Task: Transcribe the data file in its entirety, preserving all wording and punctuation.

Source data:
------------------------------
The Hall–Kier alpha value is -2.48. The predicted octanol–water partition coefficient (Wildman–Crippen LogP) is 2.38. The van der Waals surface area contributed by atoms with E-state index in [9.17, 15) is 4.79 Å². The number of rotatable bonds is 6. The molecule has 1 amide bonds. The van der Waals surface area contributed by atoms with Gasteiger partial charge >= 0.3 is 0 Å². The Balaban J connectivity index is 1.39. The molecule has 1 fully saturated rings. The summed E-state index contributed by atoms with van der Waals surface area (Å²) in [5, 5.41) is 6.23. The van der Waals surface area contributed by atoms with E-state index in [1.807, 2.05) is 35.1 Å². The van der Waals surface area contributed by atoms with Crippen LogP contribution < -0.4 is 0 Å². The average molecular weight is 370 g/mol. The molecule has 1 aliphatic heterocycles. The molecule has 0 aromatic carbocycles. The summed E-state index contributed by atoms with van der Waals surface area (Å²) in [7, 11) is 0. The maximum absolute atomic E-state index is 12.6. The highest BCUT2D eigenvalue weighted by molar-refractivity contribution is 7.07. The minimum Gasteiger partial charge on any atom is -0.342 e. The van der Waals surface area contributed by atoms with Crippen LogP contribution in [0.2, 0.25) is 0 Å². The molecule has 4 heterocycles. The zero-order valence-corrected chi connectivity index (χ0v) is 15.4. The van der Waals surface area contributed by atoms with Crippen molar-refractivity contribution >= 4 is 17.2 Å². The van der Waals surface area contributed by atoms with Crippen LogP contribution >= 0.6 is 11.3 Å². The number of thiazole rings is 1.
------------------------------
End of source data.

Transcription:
The Hall–Kier alpha value is -2.48. The predicted octanol–water partition coefficient (Wildman–Crippen LogP) is 2.38. The van der Waals surface area contributed by atoms with E-state index in [9.17, 15) is 4.79 Å². The number of rotatable bonds is 6. The molecule has 1 amide bonds. The van der Waals surface area contributed by atoms with Gasteiger partial charge >= 0.3 is 0 Å². The Balaban J connectivity index is 1.39. The molecule has 1 fully saturated rings. The summed E-state index contributed by atoms with van der Waals surface area (Å²) in [5, 5.41) is 6.23. The van der Waals surface area contributed by atoms with E-state index in [1.807, 2.05) is 35.1 Å². The van der Waals surface area contributed by atoms with Crippen LogP contribution < -0.4 is 0 Å². The average molecular weight is 370 g/mol. The molecule has 1 aliphatic heterocycles. The molecule has 0 aromatic carbocycles. The summed E-state index contributed by atoms with van der Waals surface area (Å²) in [7, 11) is 0. The maximum absolute atomic E-state index is 12.6. The highest BCUT2D eigenvalue weighted by molar-refractivity contribution is 7.07. The minimum Gasteiger partial charge on any atom is -0.342 e. The van der Waals surface area contributed by atoms with Crippen LogP contribution in [0.2, 0.25) is 0 Å². The molecule has 4 heterocycles. The zero-order valence-corrected chi connectivity index (χ0v) is 15.4. The van der Waals surface area contributed by atoms with Crippen molar-refractivity contribution >= 4 is 17.2 Å². The van der Waals surface area contributed by atoms with Crippen LogP contribution >= 0.6 is 11.3 Å². The number of thiazole rings is 1.